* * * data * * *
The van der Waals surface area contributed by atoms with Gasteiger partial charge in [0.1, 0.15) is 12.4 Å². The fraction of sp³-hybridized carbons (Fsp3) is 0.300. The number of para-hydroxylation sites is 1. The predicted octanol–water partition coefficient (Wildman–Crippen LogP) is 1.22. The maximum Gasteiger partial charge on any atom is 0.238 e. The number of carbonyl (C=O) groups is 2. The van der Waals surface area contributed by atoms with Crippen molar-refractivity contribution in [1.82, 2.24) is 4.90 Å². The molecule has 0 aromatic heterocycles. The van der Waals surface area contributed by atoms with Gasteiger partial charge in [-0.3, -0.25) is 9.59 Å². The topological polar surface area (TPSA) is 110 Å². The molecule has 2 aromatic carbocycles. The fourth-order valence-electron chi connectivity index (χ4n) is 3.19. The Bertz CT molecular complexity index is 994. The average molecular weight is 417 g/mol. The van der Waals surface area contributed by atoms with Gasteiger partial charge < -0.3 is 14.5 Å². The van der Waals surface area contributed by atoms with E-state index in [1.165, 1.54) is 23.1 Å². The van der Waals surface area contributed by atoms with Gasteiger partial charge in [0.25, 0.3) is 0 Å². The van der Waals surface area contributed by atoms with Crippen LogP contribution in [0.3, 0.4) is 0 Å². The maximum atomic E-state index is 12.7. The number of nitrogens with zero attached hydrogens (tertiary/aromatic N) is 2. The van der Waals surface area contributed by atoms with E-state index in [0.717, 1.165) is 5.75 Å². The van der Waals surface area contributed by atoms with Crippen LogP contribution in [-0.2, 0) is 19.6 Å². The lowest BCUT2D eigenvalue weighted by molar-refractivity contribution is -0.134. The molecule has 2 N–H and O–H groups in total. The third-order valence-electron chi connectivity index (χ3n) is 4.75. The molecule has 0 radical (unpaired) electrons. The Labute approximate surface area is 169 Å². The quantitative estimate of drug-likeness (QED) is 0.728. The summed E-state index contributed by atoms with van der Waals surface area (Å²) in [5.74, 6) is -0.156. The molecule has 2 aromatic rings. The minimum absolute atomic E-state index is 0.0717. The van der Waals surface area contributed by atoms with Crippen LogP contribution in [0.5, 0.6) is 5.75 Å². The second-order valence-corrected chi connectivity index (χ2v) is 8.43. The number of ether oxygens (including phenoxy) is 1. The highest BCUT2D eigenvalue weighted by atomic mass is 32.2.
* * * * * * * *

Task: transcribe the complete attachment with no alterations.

The van der Waals surface area contributed by atoms with Gasteiger partial charge in [0.1, 0.15) is 12.4 Å². The fraction of sp³-hybridized carbons (Fsp3) is 0.300. The number of para-hydroxylation sites is 1. The predicted octanol–water partition coefficient (Wildman–Crippen LogP) is 1.22. The maximum Gasteiger partial charge on any atom is 0.238 e. The number of carbonyl (C=O) groups is 2. The van der Waals surface area contributed by atoms with Crippen molar-refractivity contribution in [1.82, 2.24) is 4.90 Å². The molecule has 0 aromatic heterocycles. The van der Waals surface area contributed by atoms with Gasteiger partial charge in [-0.3, -0.25) is 9.59 Å². The topological polar surface area (TPSA) is 110 Å². The molecule has 2 aromatic carbocycles. The fourth-order valence-electron chi connectivity index (χ4n) is 3.19. The Bertz CT molecular complexity index is 994. The average molecular weight is 417 g/mol. The van der Waals surface area contributed by atoms with Gasteiger partial charge < -0.3 is 14.5 Å². The van der Waals surface area contributed by atoms with E-state index in [1.165, 1.54) is 23.1 Å². The van der Waals surface area contributed by atoms with Gasteiger partial charge in [0.25, 0.3) is 0 Å². The van der Waals surface area contributed by atoms with Crippen LogP contribution in [0.3, 0.4) is 0 Å². The maximum atomic E-state index is 12.7. The number of nitrogens with zero attached hydrogens (tertiary/aromatic N) is 2. The van der Waals surface area contributed by atoms with E-state index in [0.717, 1.165) is 5.75 Å². The van der Waals surface area contributed by atoms with Crippen LogP contribution in [-0.2, 0) is 19.6 Å². The lowest BCUT2D eigenvalue weighted by molar-refractivity contribution is -0.134. The molecule has 2 N–H and O–H groups in total. The third-order valence-electron chi connectivity index (χ3n) is 4.75. The molecule has 0 radical (unpaired) electrons. The Labute approximate surface area is 169 Å². The quantitative estimate of drug-likeness (QED) is 0.728. The summed E-state index contributed by atoms with van der Waals surface area (Å²) in [5.74, 6) is -0.156. The molecule has 2 aromatic rings. The minimum absolute atomic E-state index is 0.0717. The van der Waals surface area contributed by atoms with Crippen LogP contribution in [0.5, 0.6) is 5.75 Å². The second-order valence-corrected chi connectivity index (χ2v) is 8.43. The number of ether oxygens (including phenoxy) is 1. The highest BCUT2D eigenvalue weighted by atomic mass is 32.2.